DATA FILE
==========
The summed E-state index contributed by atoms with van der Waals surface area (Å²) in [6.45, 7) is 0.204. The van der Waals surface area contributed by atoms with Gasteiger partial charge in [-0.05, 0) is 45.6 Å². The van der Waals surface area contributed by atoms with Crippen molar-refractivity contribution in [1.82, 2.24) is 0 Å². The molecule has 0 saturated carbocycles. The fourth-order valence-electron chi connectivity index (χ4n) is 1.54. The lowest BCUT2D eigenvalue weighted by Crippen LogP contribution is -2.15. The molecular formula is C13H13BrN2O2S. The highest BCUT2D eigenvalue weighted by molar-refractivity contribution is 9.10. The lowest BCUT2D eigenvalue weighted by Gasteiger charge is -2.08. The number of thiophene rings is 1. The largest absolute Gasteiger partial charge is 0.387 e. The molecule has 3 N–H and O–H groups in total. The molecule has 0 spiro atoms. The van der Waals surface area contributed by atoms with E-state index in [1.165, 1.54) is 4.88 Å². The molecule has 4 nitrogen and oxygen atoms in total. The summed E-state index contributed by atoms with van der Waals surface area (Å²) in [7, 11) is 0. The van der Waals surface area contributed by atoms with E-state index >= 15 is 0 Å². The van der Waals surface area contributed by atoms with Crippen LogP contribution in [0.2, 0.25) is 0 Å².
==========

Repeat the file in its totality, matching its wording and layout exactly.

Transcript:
The summed E-state index contributed by atoms with van der Waals surface area (Å²) in [6.45, 7) is 0.204. The van der Waals surface area contributed by atoms with Gasteiger partial charge in [-0.05, 0) is 45.6 Å². The van der Waals surface area contributed by atoms with Crippen molar-refractivity contribution in [1.82, 2.24) is 0 Å². The molecule has 0 saturated carbocycles. The fourth-order valence-electron chi connectivity index (χ4n) is 1.54. The lowest BCUT2D eigenvalue weighted by Crippen LogP contribution is -2.15. The molecular formula is C13H13BrN2O2S. The highest BCUT2D eigenvalue weighted by molar-refractivity contribution is 9.10. The lowest BCUT2D eigenvalue weighted by Gasteiger charge is -2.08. The number of thiophene rings is 1. The largest absolute Gasteiger partial charge is 0.387 e. The molecule has 3 N–H and O–H groups in total. The molecule has 0 spiro atoms. The van der Waals surface area contributed by atoms with E-state index in [1.165, 1.54) is 4.88 Å². The molecule has 4 nitrogen and oxygen atoms in total. The summed E-state index contributed by atoms with van der Waals surface area (Å²) in [7, 11) is 0. The van der Waals surface area contributed by atoms with E-state index >= 15 is 0 Å². The van der Waals surface area contributed by atoms with Crippen LogP contribution in [0.2, 0.25) is 0 Å².